Through some quirk of fate (or maybe karma) a glacier scraped half of eastern Canada down to bedrock, chewed it all up, and dumped it here. Fifteen thousand or so years later I came along and bought a piece of the great dumping ground of glacial-fluvial sediments, so I have gravel; tons of it.
It wasn’t a week after I bought the place that I discovered the front lawn was growing on a skim coat of loam over gravel. (I’ve seen thicker skim coats on wallboard.) The back yard wasn’t pretending to be anything but a gravel lot with a few struggling weeds, but I knew that before I bought it. Gardeners are often willing participants in such folly.
There was only one thing to do; bring in loam, and lots of it. The first ten yards was used to skim coat the gravel back yard and quickly grow something resembling grass that the kids could wiggle their toes in. The second ten yards was used for front perennial beds, a hosta bed, raised beds in the back yard, and shrubs. I also needed manure, so that meant more trucks. At one point there were so many trucks coming and going that one might have thought I had opened a greasy spoon.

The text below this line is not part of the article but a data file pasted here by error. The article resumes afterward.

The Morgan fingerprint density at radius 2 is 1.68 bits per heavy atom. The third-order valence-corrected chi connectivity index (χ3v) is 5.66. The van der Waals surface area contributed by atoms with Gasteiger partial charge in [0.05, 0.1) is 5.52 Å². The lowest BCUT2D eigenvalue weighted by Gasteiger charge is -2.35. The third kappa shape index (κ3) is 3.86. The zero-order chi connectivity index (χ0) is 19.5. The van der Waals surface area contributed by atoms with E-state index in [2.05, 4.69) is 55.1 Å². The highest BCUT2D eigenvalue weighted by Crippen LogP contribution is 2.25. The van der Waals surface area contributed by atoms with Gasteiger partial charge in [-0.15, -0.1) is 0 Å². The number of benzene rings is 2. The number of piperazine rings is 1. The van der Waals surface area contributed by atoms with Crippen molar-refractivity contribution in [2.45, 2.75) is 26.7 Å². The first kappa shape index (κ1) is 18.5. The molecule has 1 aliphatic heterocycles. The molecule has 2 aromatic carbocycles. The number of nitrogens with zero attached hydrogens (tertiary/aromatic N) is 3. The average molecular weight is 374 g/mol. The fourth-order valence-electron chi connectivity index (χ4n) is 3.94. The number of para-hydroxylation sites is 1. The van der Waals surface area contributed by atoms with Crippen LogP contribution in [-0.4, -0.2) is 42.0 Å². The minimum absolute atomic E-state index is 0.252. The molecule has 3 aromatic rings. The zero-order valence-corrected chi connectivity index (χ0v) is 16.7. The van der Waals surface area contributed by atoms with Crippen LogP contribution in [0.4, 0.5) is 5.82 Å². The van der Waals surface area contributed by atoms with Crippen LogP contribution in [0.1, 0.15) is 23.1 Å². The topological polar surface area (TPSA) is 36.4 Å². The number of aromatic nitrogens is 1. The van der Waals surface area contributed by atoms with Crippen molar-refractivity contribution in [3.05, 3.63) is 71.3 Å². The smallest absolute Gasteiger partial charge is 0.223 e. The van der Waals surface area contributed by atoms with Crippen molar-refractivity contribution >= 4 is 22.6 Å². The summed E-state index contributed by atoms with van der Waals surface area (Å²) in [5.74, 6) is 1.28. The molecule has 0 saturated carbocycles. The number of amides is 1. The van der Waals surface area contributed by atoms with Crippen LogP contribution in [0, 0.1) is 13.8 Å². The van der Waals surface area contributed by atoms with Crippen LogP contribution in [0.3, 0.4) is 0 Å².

Over the years more and more has been planted, and if you didn’t look too closely at the back “lawn,” you would never know that virtually everything here is growing over and is surrounded by gravel. To pull this off I have to dig out a wheelbarrow full of the stony stuff for every six inch pot I plant, and then replace it with a mix of compost, loam, peat moss and manure. When I plant a tree or shrub, I’m looking at removing several wheelbarrow loads of gravel. (What I do with all this gravel is another story.)
One day, the last trucks will come with the last few loads of loam so I can install a real lawn in the back yard, but for now they just keep rolling over the weeds. The reason I’m writing this is to let novice gardeners know that with time, patience, and at times Herculean effort, even a gravel lot can become a garden. If you have poor soil don’t despair-just order some loam and start digging.